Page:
Goodbye, At the Movies

In tribute to the venerable movie review show's last episode, we're headed to the RT archives.

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The balcony is closed. Last night marked the final episode of At the Movies which for 35 years provided a forum for some of the most insightful and impassioned movie criticism on television. Beginning as Sneak Previews in 1975 with a pair of Chicago-based film critics (Gene Siskel and Roger Ebert), At the Movies had a number of co-hosts and cosmetic changes over the years, but it endured because of its ingeniously simple concept: two people talking about the movies with insight, wit, and passion.

The influence of At the Movies on contemporary film criticism is difficult to overstate -- it's certainly inspired a generation of film geeks currently critiquing movies in print and on the web. (If you've ever wondered where Rotten Tomatoes got the idea for rating movies on a fresh/rotten scale, look no further.) And if some have criticized the show for reducing film punditry to a pair of thumbs, such an appraisal overlooks the intelligence and exuberance of Siskel and Ebert, who weren't afraid to go to bat for films they believed in, and whose ardent and occasionally acrimonious debates on the merits of a film made for unquestionably compelling television.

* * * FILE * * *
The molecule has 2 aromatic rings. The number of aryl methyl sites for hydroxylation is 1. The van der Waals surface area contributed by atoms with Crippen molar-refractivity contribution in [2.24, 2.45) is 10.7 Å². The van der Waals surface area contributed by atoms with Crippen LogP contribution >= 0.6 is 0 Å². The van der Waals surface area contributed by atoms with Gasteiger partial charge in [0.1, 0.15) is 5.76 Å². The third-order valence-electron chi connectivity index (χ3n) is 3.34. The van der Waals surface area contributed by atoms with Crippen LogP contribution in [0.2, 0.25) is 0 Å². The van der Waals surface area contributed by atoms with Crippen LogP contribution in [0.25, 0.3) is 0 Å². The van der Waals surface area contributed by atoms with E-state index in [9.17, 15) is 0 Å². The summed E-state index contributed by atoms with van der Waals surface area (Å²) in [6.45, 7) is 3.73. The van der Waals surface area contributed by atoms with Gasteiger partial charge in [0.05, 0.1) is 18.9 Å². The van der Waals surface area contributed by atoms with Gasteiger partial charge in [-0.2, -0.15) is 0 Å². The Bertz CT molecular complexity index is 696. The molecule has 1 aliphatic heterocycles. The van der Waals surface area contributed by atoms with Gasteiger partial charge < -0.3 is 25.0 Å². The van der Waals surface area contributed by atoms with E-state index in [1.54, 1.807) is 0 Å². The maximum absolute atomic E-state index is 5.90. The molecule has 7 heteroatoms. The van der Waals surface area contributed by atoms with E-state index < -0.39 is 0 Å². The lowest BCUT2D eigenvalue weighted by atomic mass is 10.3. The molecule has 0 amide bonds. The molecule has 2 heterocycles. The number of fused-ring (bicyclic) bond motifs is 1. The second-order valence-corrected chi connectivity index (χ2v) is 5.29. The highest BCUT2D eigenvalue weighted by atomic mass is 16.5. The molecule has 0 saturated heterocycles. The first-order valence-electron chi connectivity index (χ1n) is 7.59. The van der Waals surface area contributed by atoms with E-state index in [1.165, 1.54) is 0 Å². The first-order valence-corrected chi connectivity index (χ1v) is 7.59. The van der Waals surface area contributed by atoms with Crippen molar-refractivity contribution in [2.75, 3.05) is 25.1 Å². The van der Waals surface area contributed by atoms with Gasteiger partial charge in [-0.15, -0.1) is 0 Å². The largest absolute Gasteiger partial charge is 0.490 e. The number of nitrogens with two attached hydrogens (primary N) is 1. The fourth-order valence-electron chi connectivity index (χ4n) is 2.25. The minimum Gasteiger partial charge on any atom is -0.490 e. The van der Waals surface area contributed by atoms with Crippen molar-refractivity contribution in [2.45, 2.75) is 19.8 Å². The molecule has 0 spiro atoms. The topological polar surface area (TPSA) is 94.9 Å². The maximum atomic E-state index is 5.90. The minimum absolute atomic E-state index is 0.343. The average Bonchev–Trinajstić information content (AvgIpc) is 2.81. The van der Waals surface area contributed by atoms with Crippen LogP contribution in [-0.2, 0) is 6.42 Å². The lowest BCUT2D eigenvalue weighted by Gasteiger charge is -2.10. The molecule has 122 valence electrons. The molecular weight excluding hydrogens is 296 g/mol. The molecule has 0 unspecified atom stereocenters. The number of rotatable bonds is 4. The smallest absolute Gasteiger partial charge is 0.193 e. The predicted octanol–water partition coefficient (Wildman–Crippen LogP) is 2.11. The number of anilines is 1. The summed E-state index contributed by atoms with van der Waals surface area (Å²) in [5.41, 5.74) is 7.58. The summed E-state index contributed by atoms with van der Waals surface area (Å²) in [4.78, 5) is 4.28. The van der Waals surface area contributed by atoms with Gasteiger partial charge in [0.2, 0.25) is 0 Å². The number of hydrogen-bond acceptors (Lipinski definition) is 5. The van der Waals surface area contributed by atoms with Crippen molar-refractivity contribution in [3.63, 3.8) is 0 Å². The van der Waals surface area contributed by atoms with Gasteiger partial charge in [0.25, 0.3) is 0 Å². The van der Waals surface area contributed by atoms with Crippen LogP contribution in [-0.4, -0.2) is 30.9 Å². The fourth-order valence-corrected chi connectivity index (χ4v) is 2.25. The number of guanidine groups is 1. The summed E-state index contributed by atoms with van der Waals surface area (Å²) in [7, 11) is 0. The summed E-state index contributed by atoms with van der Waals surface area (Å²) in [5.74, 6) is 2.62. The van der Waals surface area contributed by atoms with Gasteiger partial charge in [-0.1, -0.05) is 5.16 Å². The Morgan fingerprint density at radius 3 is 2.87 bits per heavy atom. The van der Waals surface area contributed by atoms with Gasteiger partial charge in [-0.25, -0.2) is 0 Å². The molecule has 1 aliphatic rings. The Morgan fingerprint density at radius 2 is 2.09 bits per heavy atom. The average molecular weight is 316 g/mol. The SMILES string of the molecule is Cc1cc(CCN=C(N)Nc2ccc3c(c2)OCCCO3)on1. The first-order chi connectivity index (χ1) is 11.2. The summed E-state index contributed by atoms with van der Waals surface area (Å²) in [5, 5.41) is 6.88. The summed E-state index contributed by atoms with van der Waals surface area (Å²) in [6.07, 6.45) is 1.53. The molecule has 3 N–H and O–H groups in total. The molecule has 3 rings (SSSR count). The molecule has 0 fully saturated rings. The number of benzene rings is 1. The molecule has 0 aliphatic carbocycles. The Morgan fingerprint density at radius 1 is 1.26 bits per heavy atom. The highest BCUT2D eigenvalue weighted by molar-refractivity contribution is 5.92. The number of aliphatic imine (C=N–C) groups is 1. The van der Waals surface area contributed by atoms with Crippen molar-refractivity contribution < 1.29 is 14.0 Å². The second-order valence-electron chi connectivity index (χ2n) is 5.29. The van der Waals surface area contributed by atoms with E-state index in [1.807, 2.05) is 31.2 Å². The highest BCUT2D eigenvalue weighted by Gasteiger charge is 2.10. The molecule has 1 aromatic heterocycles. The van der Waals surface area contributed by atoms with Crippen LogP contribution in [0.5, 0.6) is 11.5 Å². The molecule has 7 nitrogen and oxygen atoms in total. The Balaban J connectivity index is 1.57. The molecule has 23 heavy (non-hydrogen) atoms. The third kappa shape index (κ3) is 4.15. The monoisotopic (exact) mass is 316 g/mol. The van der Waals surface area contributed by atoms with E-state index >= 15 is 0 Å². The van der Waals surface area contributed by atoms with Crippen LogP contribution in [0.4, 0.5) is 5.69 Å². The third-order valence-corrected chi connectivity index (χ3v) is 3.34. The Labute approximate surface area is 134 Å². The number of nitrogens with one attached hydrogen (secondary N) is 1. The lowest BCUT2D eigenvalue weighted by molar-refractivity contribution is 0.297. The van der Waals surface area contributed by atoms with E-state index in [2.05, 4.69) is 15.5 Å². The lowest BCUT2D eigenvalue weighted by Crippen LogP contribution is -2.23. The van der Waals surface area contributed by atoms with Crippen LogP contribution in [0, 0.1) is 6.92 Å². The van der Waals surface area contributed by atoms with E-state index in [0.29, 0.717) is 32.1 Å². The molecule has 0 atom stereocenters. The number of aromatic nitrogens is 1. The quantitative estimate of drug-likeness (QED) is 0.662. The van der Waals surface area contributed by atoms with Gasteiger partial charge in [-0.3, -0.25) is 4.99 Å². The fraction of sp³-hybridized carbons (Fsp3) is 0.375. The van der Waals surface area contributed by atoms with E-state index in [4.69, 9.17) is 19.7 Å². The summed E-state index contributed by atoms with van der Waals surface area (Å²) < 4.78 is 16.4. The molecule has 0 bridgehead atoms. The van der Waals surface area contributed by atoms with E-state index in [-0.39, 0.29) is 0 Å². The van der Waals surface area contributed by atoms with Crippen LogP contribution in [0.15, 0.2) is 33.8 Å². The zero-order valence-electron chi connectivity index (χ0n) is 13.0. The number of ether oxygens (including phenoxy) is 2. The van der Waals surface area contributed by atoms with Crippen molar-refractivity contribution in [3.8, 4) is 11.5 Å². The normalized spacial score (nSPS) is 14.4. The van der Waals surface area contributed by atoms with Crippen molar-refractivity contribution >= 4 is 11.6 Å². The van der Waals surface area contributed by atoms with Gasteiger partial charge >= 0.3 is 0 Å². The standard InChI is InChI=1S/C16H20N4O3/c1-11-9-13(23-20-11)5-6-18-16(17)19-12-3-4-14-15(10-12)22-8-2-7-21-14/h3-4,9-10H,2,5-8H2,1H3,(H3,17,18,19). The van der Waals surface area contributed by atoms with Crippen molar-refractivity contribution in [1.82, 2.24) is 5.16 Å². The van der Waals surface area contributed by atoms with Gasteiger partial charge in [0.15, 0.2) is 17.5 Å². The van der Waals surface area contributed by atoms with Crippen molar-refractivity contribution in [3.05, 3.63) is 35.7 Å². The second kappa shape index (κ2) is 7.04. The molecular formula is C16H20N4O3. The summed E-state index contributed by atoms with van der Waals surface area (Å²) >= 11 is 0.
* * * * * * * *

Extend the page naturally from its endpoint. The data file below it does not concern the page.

After Siskel died in 1999, Richard Roeper took a seat beside Ebert; when Ebert's health declined in recent years, a revolving door of guest hosts filled in. In 2008, Ben Lyons and Ben Mankiewicz took over, but were replaced by a pair of occasional Roeper co-hosts, the Chicago Tribune's Michael Phillips and the New York Times' A. O. Scott. As our way of saying goodbye to one of our all-time favorite shows, we at Rotten Tomatoes went into the archives for interviews with some of At the Movies' hosts. We've got interviews with Ebert and Roeper, as well as lists of Phillips' and Scott's Five Favorite Films. And finally, here's the intro to Siskel and Ebert and the Movies -- that catchy theme tune is sure to strike a chord with nostalgic film buffs:


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